What does the future hold for Ransomware?

The first ransomware attack with the AIDS Trojan targeted the healthcare sector, and it is likely ransomware will continue to focus on these organisations, along with the public sector and manufacturing industries. These are heavily reliant on mission-critical information for their day-to-day activities so, regardless of whether they have a lot of money or not, they’re deemed more likely to pay up.

We’ll also see ever more diverse threats. Increasingly, hackers threaten data exfiltration as well as encryption if they feel that leaking data might be more ‘motivational’ for their targets. There’s also the threat of exposure as businesses become aware of associated brand damage following an attack–during Travelex’ own recent incident for example, it was the hackers who broke the story to the press to encourage them to pay up.

As prevention tools become more sophisticated, and bad actors increasingly target specific organisations, phishing and social engineering become even more central to the strategies for deploying ransomware. It’s also critical for businesses to have a clear understanding of what data they have and where it is stored so that in the event that they receive a threat, they know exactly what’s been taken and what the impact of revealing it might be.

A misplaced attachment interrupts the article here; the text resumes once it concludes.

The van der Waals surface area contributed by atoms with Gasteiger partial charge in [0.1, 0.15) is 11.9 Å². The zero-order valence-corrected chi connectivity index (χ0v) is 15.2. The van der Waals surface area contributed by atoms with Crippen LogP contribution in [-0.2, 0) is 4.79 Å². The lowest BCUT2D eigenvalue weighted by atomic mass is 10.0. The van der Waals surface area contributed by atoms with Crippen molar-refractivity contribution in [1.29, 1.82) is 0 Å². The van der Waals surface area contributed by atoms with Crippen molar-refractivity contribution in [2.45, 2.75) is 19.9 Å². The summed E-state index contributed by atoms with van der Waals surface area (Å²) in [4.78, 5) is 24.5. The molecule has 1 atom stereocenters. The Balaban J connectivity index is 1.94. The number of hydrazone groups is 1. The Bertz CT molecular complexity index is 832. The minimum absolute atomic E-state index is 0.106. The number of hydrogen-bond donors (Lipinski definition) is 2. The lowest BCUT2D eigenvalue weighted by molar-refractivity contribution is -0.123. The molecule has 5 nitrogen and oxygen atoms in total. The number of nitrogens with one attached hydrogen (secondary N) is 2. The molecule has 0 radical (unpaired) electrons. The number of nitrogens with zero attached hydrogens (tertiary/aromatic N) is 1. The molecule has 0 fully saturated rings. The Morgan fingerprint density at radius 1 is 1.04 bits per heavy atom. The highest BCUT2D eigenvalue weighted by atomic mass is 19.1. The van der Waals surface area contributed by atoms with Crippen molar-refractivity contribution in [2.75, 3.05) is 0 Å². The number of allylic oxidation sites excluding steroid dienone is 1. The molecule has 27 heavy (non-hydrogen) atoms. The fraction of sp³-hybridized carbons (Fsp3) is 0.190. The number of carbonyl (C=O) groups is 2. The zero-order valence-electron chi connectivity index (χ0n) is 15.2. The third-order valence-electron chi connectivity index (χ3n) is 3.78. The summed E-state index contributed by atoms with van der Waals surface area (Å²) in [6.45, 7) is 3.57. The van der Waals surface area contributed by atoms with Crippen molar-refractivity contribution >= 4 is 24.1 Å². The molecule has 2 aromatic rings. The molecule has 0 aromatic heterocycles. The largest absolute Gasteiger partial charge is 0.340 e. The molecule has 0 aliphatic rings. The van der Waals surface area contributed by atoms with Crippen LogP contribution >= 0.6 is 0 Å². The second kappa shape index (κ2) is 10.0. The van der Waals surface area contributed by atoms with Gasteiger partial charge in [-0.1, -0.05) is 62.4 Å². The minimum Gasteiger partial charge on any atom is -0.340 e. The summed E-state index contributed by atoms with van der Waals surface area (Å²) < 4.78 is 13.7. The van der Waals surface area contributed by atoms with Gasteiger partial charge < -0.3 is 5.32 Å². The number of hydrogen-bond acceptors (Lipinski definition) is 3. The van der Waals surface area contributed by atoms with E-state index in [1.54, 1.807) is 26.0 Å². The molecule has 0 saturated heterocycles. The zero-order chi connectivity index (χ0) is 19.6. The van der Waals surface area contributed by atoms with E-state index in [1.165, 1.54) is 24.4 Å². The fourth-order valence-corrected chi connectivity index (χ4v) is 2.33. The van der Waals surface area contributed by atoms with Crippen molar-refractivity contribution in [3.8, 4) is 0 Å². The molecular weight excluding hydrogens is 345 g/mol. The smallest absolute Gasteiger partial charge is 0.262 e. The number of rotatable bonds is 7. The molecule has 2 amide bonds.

This is why it’s critical to have a strategy that protects your data, as well as trying to prevent the malware. In the ever-evolving game to outwit the hackers, it’s never going to have been more important to have backup copies of your data that you can rely on.